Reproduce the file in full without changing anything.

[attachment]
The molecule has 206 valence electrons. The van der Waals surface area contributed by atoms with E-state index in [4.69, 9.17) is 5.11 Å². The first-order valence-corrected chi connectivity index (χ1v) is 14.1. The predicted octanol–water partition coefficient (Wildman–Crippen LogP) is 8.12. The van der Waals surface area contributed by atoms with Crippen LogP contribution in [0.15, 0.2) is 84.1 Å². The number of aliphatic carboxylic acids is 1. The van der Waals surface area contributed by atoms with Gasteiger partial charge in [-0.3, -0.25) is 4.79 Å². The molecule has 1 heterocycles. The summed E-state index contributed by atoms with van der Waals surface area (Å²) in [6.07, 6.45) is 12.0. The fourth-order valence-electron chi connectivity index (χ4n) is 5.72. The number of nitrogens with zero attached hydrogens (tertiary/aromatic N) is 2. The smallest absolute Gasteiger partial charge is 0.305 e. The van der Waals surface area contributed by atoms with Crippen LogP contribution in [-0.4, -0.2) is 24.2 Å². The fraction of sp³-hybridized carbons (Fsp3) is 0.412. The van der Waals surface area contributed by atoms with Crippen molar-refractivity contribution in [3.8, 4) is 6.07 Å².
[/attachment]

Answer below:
The molecule has 206 valence electrons. The van der Waals surface area contributed by atoms with E-state index in [4.69, 9.17) is 5.11 Å². The first-order valence-corrected chi connectivity index (χ1v) is 14.1. The predicted octanol–water partition coefficient (Wildman–Crippen LogP) is 8.12. The van der Waals surface area contributed by atoms with Crippen LogP contribution in [0.15, 0.2) is 84.1 Å². The number of aliphatic carboxylic acids is 1. The van der Waals surface area contributed by atoms with Gasteiger partial charge in [-0.3, -0.25) is 4.79 Å². The molecule has 1 heterocycles. The summed E-state index contributed by atoms with van der Waals surface area (Å²) in [6.07, 6.45) is 12.0. The fourth-order valence-electron chi connectivity index (χ4n) is 5.72. The number of nitrogens with zero attached hydrogens (tertiary/aromatic N) is 2. The smallest absolute Gasteiger partial charge is 0.305 e. The van der Waals surface area contributed by atoms with Crippen LogP contribution in [-0.4, -0.2) is 24.2 Å². The fraction of sp³-hybridized carbons (Fsp3) is 0.412. The van der Waals surface area contributed by atoms with Crippen molar-refractivity contribution in [3.8, 4) is 6.07 Å².